Adjective "jinx" definition and examples

(Jinx may not be an adjective, but it can be used as an adjective, click here to find out.)

Pronunciation

/dʒɪŋks/

Definitions and examples

noun

A person or thing that brings bad luck.
  1. 'By vocalizing your overconfidence, you leave your squad vulnerable to all kinds of bad karma, curses and jinxes.'
  2. 'Padraig was upbeat when questioned about the jinx and said he was aiming to disprove the theory.'
  3. 'Saltires hero Paul Hoffmann hopes to end a personal jinx and help Uddingston keep the Coronel Scottish Cup.'
  4. 'Many of us still say ‘knock on wood’ or ‘touch wood’ when we want to prevent a jinx on whatever we just mentioned.'
  5. 'You're not the only one who believes in jinxes, you know.'
  6. 'Are you suffering from depression, substance abuse, obesity, stress, impotence, domestic problems or even a jinx?'
  7. 'When he was a schoolboy in Glasgow his father would take him to matches and tease Alex for being a jinx when Rangers lost.'
  8. 'I forgot, of course, that this is Philly: The whole town is a jinx.'
  9. 'Unfortunately, the injury jinx struck the Gaeltacht youngster and he was forced to retire.'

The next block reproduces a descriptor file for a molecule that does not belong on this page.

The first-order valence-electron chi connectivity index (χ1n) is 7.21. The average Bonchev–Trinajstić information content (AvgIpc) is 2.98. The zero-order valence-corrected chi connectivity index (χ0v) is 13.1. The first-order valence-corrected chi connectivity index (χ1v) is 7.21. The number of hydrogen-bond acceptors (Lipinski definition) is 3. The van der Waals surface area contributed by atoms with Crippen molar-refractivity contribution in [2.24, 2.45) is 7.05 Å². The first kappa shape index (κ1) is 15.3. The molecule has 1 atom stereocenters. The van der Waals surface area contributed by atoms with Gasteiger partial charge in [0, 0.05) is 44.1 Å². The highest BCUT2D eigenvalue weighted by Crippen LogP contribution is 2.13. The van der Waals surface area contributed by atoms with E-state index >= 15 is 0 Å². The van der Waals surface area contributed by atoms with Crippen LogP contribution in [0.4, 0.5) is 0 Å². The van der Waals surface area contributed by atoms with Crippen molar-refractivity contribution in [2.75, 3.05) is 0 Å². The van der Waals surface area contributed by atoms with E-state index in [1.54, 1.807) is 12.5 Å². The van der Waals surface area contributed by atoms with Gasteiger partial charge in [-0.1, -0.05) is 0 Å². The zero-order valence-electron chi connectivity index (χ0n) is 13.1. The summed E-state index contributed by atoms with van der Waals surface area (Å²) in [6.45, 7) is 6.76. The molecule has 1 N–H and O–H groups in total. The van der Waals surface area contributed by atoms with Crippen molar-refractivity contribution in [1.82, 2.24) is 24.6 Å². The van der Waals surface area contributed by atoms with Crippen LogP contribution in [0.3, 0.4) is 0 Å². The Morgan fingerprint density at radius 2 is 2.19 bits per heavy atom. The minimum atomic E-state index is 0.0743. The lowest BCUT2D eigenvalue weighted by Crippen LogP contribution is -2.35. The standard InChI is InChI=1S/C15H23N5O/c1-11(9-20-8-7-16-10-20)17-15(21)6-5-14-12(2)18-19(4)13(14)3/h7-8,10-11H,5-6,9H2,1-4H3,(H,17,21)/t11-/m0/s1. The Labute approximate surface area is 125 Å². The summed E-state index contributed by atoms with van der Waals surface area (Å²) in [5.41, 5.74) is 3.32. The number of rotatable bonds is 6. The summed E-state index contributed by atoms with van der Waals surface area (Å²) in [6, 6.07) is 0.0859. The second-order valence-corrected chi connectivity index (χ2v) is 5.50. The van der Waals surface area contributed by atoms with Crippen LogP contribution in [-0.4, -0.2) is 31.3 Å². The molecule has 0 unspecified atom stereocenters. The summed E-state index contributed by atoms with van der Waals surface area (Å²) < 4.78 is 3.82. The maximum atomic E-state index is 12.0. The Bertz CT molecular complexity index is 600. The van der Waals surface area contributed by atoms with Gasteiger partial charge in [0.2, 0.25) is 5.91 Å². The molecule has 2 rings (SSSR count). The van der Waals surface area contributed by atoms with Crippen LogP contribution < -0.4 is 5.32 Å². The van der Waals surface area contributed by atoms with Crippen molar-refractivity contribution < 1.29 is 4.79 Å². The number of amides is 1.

10. 'His son should better be advised to deal with the despot carefully lest it becomes the jinx of both father and son.'

verb

Bring bad luck to; cast an evil spell on.
  1. 'People have got to stop singing ‘I Wanna Dance With Somebody,’ which must be jinxed.'
  2. 'A passport mix-up nearly jinxed the recent ceremony, said the mother-in-law, the already happily married Judy Gates of Yarrow Point.'
  3. 'The England team were jinxed as soon as I paid any attention to them.'
  4. 'The thought is that by talking about my Webbys' acceptance speech so much, I've jinxed myself out of winning.'
  5. 'The chains had been cursed, jinxed by the many hands that had been bound.'
  6. 'Did our English friends truly wish to be jinxed?'
  7. 'When it comes to moving house I am positively jinxed.'
  8. 'They must be thinking that this wedding is jinxed.'
  9. 'There were moments where we felt like we were jinxing the whole thing, pushing our luck, but we decided to test fate and stock up anyhow.'
  10. 'The 27-year-old could be forgiven for thinking he is jinxed after suffering a string of setbacks in his bid to make his American debut.'

More definitions

1. a person, thing, or influence supposed to bring bad luck. verb (used with object)

2. to bring bad luck to; place a jinx on: The strike has jinxed my plans to go to Milwaukee for the weekend.

3. to destroy the point of: His sudden laugh jinxed the host's joke.

More examples(as adjective)

"years can be jinx."

"teams can be jinx."

"remainses can be jinx."

"holes can be jinx."

"hits can be jinx."

More examples++

Origin

Early 20th century (originally US): probably a variant of jynx ‘wryneck’ (because the bird was used in witchcraft).